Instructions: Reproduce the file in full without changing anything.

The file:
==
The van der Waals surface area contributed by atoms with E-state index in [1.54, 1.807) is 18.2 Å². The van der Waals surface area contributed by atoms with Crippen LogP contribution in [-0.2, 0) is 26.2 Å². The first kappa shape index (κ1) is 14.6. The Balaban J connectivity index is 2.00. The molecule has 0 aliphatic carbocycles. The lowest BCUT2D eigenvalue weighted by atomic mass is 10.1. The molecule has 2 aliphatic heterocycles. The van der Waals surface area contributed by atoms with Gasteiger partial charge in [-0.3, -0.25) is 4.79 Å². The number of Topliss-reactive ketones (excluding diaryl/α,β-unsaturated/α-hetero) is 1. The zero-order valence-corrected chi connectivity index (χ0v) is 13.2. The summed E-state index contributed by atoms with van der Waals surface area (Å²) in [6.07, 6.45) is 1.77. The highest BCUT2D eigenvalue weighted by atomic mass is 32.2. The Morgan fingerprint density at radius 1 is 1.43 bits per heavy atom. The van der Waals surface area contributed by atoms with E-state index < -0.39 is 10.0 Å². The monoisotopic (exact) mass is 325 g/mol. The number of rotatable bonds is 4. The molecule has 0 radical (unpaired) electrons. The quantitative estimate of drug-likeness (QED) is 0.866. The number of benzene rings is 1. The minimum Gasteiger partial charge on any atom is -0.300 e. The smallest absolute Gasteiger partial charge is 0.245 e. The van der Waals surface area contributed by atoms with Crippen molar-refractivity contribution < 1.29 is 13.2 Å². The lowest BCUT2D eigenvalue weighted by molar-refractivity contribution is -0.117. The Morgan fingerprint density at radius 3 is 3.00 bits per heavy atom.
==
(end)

The van der Waals surface area contributed by atoms with E-state index in [1.54, 1.807) is 18.2 Å². The van der Waals surface area contributed by atoms with Crippen LogP contribution in [-0.2, 0) is 26.2 Å². The first kappa shape index (κ1) is 14.6. The Balaban J connectivity index is 2.00. The molecule has 0 aliphatic carbocycles. The lowest BCUT2D eigenvalue weighted by atomic mass is 10.1. The molecule has 2 aliphatic heterocycles. The van der Waals surface area contributed by atoms with Gasteiger partial charge in [-0.3, -0.25) is 4.79 Å². The number of Topliss-reactive ketones (excluding diaryl/α,β-unsaturated/α-hetero) is 1. The zero-order valence-corrected chi connectivity index (χ0v) is 13.2. The summed E-state index contributed by atoms with van der Waals surface area (Å²) in [6.07, 6.45) is 1.77. The highest BCUT2D eigenvalue weighted by atomic mass is 32.2. The Morgan fingerprint density at radius 1 is 1.43 bits per heavy atom. The van der Waals surface area contributed by atoms with E-state index < -0.39 is 10.0 Å². The monoisotopic (exact) mass is 325 g/mol. The number of rotatable bonds is 4. The molecule has 0 radical (unpaired) electrons. The quantitative estimate of drug-likeness (QED) is 0.866. The number of benzene rings is 1. The minimum Gasteiger partial charge on any atom is -0.300 e. The smallest absolute Gasteiger partial charge is 0.245 e. The van der Waals surface area contributed by atoms with Crippen molar-refractivity contribution < 1.29 is 13.2 Å². The lowest BCUT2D eigenvalue weighted by molar-refractivity contribution is -0.117. The Morgan fingerprint density at radius 3 is 3.00 bits per heavy atom.